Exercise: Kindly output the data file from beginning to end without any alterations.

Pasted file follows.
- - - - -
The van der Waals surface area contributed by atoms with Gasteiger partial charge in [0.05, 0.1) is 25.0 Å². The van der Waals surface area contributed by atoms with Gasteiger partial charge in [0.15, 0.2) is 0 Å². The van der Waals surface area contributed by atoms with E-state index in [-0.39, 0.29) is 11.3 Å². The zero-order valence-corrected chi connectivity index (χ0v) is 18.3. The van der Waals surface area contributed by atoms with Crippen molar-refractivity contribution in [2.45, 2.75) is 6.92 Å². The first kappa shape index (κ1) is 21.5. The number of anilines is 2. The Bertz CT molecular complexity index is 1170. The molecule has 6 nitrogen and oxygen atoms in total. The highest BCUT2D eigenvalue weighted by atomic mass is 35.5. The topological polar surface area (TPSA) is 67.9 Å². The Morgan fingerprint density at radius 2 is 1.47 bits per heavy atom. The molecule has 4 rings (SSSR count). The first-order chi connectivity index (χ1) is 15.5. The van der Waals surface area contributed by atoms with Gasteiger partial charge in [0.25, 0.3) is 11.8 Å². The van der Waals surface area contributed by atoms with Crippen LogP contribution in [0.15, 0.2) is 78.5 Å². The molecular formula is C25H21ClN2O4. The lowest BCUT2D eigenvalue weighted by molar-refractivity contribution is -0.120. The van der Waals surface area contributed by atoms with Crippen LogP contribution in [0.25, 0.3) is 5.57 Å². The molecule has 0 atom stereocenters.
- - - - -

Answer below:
The van der Waals surface area contributed by atoms with Gasteiger partial charge in [0.05, 0.1) is 25.0 Å². The van der Waals surface area contributed by atoms with Gasteiger partial charge in [0.15, 0.2) is 0 Å². The van der Waals surface area contributed by atoms with E-state index in [-0.39, 0.29) is 11.3 Å². The zero-order valence-corrected chi connectivity index (χ0v) is 18.3. The van der Waals surface area contributed by atoms with Crippen molar-refractivity contribution in [2.45, 2.75) is 6.92 Å². The first kappa shape index (κ1) is 21.5. The number of anilines is 2. The Bertz CT molecular complexity index is 1170. The molecule has 6 nitrogen and oxygen atoms in total. The highest BCUT2D eigenvalue weighted by atomic mass is 35.5. The topological polar surface area (TPSA) is 67.9 Å². The Morgan fingerprint density at radius 2 is 1.47 bits per heavy atom. The molecule has 4 rings (SSSR count). The first-order chi connectivity index (χ1) is 15.5. The van der Waals surface area contributed by atoms with Gasteiger partial charge in [0.25, 0.3) is 11.8 Å². The van der Waals surface area contributed by atoms with Crippen LogP contribution in [0.15, 0.2) is 78.5 Å². The molecular formula is C25H21ClN2O4. The lowest BCUT2D eigenvalue weighted by molar-refractivity contribution is -0.120. The van der Waals surface area contributed by atoms with Crippen LogP contribution in [0.25, 0.3) is 5.57 Å². The molecule has 0 atom stereocenters.